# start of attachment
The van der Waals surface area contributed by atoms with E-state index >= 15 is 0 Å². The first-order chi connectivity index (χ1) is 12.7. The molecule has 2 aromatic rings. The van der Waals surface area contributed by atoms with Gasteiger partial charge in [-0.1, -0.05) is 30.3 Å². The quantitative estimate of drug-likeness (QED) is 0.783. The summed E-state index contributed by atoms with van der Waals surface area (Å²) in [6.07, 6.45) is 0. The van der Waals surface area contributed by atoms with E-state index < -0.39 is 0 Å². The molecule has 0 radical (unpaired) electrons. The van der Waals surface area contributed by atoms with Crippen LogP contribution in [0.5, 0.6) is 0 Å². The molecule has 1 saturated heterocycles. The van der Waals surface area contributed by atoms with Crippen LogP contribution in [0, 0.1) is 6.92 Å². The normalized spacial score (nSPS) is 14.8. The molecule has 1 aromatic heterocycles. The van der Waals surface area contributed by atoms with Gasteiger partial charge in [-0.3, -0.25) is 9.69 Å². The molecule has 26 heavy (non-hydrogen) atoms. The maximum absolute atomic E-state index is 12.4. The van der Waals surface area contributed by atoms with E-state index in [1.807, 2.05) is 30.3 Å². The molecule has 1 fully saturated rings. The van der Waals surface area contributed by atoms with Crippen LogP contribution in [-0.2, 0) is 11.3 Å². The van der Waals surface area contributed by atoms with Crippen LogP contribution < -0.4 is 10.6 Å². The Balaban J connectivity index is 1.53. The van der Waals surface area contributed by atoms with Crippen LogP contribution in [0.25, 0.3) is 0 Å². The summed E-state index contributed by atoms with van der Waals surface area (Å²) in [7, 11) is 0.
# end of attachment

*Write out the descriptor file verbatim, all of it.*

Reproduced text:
The van der Waals surface area contributed by atoms with E-state index >= 15 is 0 Å². The first-order chi connectivity index (χ1) is 12.7. The molecule has 2 aromatic rings. The van der Waals surface area contributed by atoms with Gasteiger partial charge in [-0.1, -0.05) is 30.3 Å². The quantitative estimate of drug-likeness (QED) is 0.783. The summed E-state index contributed by atoms with van der Waals surface area (Å²) in [6.07, 6.45) is 0. The van der Waals surface area contributed by atoms with E-state index < -0.39 is 0 Å². The molecule has 0 radical (unpaired) electrons. The van der Waals surface area contributed by atoms with Crippen LogP contribution in [0.5, 0.6) is 0 Å². The molecule has 1 saturated heterocycles. The van der Waals surface area contributed by atoms with Crippen LogP contribution in [0, 0.1) is 6.92 Å². The normalized spacial score (nSPS) is 14.8. The molecule has 1 aromatic heterocycles. The van der Waals surface area contributed by atoms with Gasteiger partial charge in [-0.3, -0.25) is 9.69 Å². The molecule has 26 heavy (non-hydrogen) atoms. The maximum absolute atomic E-state index is 12.4. The van der Waals surface area contributed by atoms with E-state index in [1.807, 2.05) is 30.3 Å². The molecule has 1 fully saturated rings. The van der Waals surface area contributed by atoms with Crippen LogP contribution in [-0.2, 0) is 11.3 Å². The van der Waals surface area contributed by atoms with Crippen LogP contribution < -0.4 is 10.6 Å². The Balaban J connectivity index is 1.53. The van der Waals surface area contributed by atoms with Crippen LogP contribution in [0.25, 0.3) is 0 Å². The summed E-state index contributed by atoms with van der Waals surface area (Å²) in [7, 11) is 0.